Volume pedals are a legitimate tool that guitarists have used for years and years to enhance their playing. But how can a pedal that functions just the same as a volume knob on a guitar have such widespread use? The reason for this is the added flexibility a volume pedal provides in comparison to the volume knob.
Most volume pedals function just like a standard wah-pedal, making the volume easy to control on the ground level with the foot. It frees up the extra fingers needed to pull off volume swells on a guitar and gives the player room to play to their fullest while maintaining the ability to adjust the volume. Swells are a technique where the output volume is lowered on the guitar just as the player strums a string and turns back up once the player’s initial attack hitting the strings has vanished. It gives the guitar a unique sound that is akin more to a violin. Volume swells using the volume knob are very hard to pull off, and using a volume pedal will provide a shortcut to getting the effects needed. Volume is crucial for music. It might sound trivial, but being able to shift between different levels of volume quickly means easier access to building/releasing tension in any musical composition.
The second perk of having a volume pedal compared to a volume knob is that you can choose where to put it in a signal chain and receive varying effects. Putting a volume pedal last in the chain will make it function like a master volume knob on an amplifier while putting it before any other pedal in a chain will alter that pedal’s volume. A volume box only reduces volume, so it will never function as a boost in and of itself. Just as with most things, there are volume pedals that are super expensive and those that are super cheap. In this article, we will list pedals with average prices that will function at top-notch levels.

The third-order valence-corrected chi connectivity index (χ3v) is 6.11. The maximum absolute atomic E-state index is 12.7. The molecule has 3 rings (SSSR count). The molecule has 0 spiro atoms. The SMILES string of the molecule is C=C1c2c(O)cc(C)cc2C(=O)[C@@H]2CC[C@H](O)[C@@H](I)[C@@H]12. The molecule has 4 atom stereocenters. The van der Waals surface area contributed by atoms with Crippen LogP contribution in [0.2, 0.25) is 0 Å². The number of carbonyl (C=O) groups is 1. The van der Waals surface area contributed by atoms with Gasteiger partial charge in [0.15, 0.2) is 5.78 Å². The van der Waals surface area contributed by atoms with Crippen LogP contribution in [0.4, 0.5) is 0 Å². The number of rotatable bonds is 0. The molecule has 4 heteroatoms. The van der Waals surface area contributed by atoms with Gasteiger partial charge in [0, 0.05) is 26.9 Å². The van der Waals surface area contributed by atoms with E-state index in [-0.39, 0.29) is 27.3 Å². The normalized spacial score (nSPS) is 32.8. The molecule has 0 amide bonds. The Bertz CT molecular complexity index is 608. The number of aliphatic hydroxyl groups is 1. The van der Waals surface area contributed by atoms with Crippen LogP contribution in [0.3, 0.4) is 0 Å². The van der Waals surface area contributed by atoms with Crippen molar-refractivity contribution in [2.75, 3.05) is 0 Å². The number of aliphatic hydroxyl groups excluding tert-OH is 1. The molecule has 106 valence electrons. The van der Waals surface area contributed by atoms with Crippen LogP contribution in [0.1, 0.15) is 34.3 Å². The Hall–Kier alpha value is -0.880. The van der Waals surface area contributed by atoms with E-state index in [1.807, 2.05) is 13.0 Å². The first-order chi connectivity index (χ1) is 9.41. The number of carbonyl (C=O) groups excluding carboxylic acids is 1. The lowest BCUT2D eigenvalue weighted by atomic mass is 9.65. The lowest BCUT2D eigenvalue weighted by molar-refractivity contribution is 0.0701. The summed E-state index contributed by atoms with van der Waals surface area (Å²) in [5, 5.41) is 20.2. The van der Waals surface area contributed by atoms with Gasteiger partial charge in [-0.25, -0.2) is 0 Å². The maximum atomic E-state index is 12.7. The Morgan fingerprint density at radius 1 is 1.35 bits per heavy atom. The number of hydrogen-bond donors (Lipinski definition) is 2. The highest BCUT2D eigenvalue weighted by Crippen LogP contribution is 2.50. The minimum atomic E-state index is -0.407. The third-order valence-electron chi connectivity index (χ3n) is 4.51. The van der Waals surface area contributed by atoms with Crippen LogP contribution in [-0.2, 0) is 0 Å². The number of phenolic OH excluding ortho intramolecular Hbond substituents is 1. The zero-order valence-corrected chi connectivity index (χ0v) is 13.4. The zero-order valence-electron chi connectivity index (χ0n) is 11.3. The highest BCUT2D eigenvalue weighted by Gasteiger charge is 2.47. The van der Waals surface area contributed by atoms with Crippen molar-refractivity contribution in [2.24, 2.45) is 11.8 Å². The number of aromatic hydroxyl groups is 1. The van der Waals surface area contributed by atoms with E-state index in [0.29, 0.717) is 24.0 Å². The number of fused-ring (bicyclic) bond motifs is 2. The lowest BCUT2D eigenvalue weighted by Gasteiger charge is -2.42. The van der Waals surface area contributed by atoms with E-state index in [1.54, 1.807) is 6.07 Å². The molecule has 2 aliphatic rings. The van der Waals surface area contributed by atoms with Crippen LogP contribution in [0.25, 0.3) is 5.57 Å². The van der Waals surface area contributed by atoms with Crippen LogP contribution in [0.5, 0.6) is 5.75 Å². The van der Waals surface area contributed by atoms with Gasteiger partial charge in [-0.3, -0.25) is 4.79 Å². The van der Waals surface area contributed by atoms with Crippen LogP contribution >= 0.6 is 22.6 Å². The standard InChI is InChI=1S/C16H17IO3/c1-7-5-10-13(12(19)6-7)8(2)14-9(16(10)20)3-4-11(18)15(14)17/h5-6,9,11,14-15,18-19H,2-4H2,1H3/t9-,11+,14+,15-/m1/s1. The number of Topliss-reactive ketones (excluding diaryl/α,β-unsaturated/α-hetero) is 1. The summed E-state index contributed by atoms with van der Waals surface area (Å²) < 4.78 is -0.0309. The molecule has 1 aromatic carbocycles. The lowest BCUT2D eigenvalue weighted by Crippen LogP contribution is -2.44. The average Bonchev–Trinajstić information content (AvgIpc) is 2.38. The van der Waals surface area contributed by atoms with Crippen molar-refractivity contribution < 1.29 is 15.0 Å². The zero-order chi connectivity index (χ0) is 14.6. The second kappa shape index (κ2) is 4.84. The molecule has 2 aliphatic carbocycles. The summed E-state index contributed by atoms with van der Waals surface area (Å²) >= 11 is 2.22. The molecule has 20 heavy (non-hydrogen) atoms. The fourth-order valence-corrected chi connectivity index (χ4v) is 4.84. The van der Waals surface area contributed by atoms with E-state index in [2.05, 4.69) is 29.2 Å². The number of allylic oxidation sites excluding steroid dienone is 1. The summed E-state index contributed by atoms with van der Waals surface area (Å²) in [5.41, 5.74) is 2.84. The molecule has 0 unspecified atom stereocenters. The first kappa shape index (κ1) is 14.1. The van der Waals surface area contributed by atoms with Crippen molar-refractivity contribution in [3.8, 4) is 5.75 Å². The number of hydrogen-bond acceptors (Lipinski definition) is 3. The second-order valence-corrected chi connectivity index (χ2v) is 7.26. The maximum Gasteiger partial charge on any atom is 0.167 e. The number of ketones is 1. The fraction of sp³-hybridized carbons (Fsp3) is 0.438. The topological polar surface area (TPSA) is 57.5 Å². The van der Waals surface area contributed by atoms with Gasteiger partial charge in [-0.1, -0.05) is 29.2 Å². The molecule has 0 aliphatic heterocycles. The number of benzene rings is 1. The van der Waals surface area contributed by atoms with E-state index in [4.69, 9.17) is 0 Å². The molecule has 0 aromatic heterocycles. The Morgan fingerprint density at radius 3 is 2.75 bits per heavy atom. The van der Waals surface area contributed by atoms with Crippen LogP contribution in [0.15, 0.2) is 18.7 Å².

Ernie Ball VP JR. Passive Volume Pedal & Ernie Ball VP Junior 25K Active Volume Pedal[img_block img_url=”https://www.guitarguide.xyz/wp-content/uploads/2020/07/Ernie-Ball-VP-Junior-25K-Active-Volume-Pedal-e1596183513190.jpg”]
Ernie Ball is usually heard in discussions when it comes to guitar strings. They fit guitars with affordable strings that are any first-timers’ best friend. But there are other things that Ernie ball does incredibly right, one of them is volume pedals.
The VP JR is a smaller version of Ernie Balls acclaimed EB6167 and functions just the same. Volume pedals are a pedal type that will require the player to physically alter them a lot more than say a stompbox delay. Having a foot on the pedal pumping up and down quite frequently means that durability becomes a legitimate factor when rating volume pedals. The Ernie Ball VP JR is a very sturdy and durable pedal at an affordable price. It has one output for the main signal, one for silent tuning and one input. Very simply, a legitimate pedal.